A NEW ASIA
The Asia that emerges in the aftermath of the current crisis will look different from an economic perspective than the continent that went into the crisis, Kuroda suggests. A greater stress on domestic demand will replace or supplement the former heavy dependence on external markets, he predicts. This means that the ADB will have to change its operations accordingly.
“Already in China we have substantially changed our operations, from coastal areas [these have shifted] to inland provinces, and from reliance on the transport sector to energy, environment and education. Also, we have been active in clean energy development in China. In Indonesia, we have been helping the government to improve the regulatory framework and to improve capacity so as to make public/private partnerships for infrastructure go smoothly.
“Many south-east Asian economies including Indonesia, Thailand, Philippines are very much dependent on exports, but they have also started to rebalance their economies. For smaller economies it may be more difficult because they tend to be more export-dependent,” he says, citing examples such as Singapore and Hong Kong as well as Vietnam, Thailand and Malaysia. China and India are less export dependent and should be able to adjust more easily.
Apart from the extra financing burdens that the current crisis is imposing upon the ADB and its developing member countries, the cost is going to be heavy also in terms of poverty reduction and social development, Kuroda acknowledges. “According to our estimates, compared with a hypothetical continuation of the robust growth [that Asia enjoyed up to] 2007, more than 60 million additional people will be left in poverty,” he says.
“Last year, the most serious and urgent issue [facing Asia] was the impact on the poor of the fuel and food crisis. We provided emergency assistance to [poorer countries] so that they could supply targeted assistance to the poor. This time the impact is more diffuse and affects basically all developing countries and social strata. We will try to assist governments to provide employment through fiscal stimulus measures and targeted support to the poor.”
The biggest financial burden facing Asian economies in coming years will be in infrastructure development, on which the ADB and ADBI say that the region as a whole needs to spend a massive $8 trillion over the coming decade. The joint report proposes a new Asian Infrastructure Fund to channel funds not only from the ADB but also from other multilateral sources such as the World Bank as well as bilateral official and private-sector sources into the sector.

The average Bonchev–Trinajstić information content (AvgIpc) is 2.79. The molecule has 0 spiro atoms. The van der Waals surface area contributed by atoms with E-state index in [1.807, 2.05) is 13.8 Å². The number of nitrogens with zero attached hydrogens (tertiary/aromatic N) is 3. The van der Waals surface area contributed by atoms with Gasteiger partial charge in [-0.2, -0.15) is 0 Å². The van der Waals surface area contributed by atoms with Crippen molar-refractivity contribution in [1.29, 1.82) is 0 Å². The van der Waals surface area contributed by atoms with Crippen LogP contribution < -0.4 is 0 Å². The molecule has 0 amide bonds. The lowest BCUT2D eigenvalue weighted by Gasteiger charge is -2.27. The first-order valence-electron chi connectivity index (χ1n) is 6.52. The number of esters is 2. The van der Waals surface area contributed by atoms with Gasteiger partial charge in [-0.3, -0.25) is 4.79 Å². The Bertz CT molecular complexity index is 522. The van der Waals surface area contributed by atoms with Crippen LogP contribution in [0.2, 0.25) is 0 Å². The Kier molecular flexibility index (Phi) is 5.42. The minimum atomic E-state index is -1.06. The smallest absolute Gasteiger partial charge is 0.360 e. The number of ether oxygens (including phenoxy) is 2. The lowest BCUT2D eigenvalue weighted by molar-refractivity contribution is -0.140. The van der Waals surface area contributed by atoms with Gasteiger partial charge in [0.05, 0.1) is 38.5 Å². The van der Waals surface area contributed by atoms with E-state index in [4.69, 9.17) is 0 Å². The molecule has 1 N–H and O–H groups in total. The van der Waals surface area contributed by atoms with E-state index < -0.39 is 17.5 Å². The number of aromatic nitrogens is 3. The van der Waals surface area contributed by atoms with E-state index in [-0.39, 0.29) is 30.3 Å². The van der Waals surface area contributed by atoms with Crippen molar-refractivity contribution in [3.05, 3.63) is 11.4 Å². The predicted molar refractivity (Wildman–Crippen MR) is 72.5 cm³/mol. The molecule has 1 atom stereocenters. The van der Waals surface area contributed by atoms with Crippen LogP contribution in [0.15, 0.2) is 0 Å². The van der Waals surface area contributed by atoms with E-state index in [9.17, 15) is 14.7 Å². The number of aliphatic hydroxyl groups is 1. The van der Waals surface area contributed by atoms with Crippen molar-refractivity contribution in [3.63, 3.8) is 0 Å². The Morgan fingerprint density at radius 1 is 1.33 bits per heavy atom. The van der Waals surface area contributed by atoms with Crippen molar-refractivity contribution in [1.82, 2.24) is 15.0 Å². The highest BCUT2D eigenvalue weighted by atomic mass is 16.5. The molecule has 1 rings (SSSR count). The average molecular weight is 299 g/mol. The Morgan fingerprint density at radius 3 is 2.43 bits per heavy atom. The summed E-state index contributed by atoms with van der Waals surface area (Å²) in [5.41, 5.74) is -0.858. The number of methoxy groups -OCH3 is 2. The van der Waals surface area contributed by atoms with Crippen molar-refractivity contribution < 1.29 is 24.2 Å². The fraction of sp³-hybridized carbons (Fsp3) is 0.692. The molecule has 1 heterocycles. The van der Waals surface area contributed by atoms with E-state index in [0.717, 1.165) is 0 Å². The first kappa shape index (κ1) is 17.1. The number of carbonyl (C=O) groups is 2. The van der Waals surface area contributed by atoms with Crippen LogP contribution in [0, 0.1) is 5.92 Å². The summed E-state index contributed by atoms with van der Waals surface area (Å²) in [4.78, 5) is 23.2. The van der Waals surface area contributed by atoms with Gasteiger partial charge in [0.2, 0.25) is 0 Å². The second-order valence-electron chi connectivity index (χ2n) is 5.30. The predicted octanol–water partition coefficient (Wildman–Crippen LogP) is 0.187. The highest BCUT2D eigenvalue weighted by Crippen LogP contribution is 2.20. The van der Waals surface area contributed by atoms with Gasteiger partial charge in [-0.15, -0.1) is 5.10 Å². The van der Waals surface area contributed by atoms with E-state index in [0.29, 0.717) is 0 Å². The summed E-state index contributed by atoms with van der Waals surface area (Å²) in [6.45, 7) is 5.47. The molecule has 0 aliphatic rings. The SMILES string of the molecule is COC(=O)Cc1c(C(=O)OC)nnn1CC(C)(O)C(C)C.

“This is practical and realistic [as a concept], and we have already started to solicit bilateral and multilateral institutions to cofinance infrastructure investment in Asia,” says Kuroda. “At some stage we hope that a fund could be formed. It could be an independent legal entity or it could be just a framework. Asean [Association of South-East Asian Nations] is arguing for a fund, [and] I think eventually that there will be a legal entity with its own balance sheet.”
The ADB/ADBI report also calls for a Pan-Asia Infrastructure Forum to be set up to coordinate planning and provision of regional infrastructure. “This is a very ambitious idea,” Kuroda acknowledges. “It is up to Asian policy-makers to decide whether they are interested in not only national or subregional infrastructure but also in an Asia-wide improvement in connectivity,” he says. There is “no consensus” on this at present, Kuroda admits, but he hopes to see an East Asia infrastructure forum founded initially and a pan-Asia forum later.
Chiang Mai changes
Apart from the infrastructure debate, the annual meeting is expected to see Asean+3 finance ministers boost from $80 billion to $120 billion the size of the network of bilateral currency swaps known as the Chiang Mai Initiative (CMI) and to multilateralize management of the scheme. But the ministers may continue to haggle over where to locate a proposed new secretariat for the Asean+3 group so that it can act as a policy coordination unit for the enhanced CMI.
Some have questioned the role and relevance of the CMI in view of the stepped-up role of the IMF, and Kuroda notes that the IMF is poised to give crisis aid to Pakistan, Mongolia and Sri Lanka. “But fortunately many Asian countries have not been faced with a balance of payments crisis, unlike 12 years ago,” at the time of the Asian financial crisis. “In that sense, the IMF is not coming back to Asia on a large scale,” and a regional liquidity arrangement can still play a useful role, Kuroda insists.